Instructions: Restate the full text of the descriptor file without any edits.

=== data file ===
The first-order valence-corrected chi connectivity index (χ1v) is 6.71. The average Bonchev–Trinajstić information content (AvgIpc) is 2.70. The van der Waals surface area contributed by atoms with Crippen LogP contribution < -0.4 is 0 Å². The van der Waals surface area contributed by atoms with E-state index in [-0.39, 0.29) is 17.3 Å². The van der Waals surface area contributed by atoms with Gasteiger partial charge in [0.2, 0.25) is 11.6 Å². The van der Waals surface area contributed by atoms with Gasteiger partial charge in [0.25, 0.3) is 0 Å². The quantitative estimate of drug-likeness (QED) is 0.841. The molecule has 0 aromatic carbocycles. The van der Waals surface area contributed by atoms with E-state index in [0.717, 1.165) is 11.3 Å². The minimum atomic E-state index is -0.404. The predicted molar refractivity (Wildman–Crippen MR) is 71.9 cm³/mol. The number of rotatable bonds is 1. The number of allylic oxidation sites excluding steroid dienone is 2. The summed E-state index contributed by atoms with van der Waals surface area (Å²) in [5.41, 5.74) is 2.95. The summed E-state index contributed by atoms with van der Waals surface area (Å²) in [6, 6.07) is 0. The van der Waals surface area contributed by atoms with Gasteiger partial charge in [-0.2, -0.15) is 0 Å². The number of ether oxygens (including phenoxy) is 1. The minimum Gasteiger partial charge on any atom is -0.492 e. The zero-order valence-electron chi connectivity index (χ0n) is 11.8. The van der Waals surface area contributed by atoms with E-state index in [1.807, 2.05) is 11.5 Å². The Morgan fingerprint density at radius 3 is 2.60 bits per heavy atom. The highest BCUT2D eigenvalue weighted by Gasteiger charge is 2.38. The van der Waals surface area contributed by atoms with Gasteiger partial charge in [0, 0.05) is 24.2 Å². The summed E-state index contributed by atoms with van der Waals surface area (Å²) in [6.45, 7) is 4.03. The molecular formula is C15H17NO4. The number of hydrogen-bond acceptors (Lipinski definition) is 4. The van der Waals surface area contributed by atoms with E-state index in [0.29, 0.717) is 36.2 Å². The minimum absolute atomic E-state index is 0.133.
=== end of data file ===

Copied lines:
The first-order valence-corrected chi connectivity index (χ1v) is 6.71. The average Bonchev–Trinajstić information content (AvgIpc) is 2.70. The van der Waals surface area contributed by atoms with Crippen LogP contribution < -0.4 is 0 Å². The van der Waals surface area contributed by atoms with E-state index in [-0.39, 0.29) is 17.3 Å². The van der Waals surface area contributed by atoms with Gasteiger partial charge in [0.2, 0.25) is 11.6 Å². The van der Waals surface area contributed by atoms with Gasteiger partial charge in [0.25, 0.3) is 0 Å². The quantitative estimate of drug-likeness (QED) is 0.841. The molecule has 0 aromatic carbocycles. The van der Waals surface area contributed by atoms with E-state index in [0.717, 1.165) is 11.3 Å². The minimum atomic E-state index is -0.404. The predicted molar refractivity (Wildman–Crippen MR) is 71.9 cm³/mol. The number of rotatable bonds is 1. The number of allylic oxidation sites excluding steroid dienone is 2. The summed E-state index contributed by atoms with van der Waals surface area (Å²) in [5.41, 5.74) is 2.95. The summed E-state index contributed by atoms with van der Waals surface area (Å²) in [6, 6.07) is 0. The van der Waals surface area contributed by atoms with Gasteiger partial charge in [-0.2, -0.15) is 0 Å². The number of ether oxygens (including phenoxy) is 1. The minimum Gasteiger partial charge on any atom is -0.492 e. The zero-order valence-electron chi connectivity index (χ0n) is 11.8. The van der Waals surface area contributed by atoms with E-state index in [1.807, 2.05) is 11.5 Å². The Morgan fingerprint density at radius 3 is 2.60 bits per heavy atom. The highest BCUT2D eigenvalue weighted by Gasteiger charge is 2.38. The van der Waals surface area contributed by atoms with Gasteiger partial charge in [0, 0.05) is 24.2 Å². The summed E-state index contributed by atoms with van der Waals surface area (Å²) in [6.45, 7) is 4.03. The molecular formula is C15H17NO4. The number of hydrogen-bond acceptors (Lipinski definition) is 4. The van der Waals surface area contributed by atoms with E-state index in [0.29, 0.717) is 36.2 Å². The minimum absolute atomic E-state index is 0.133.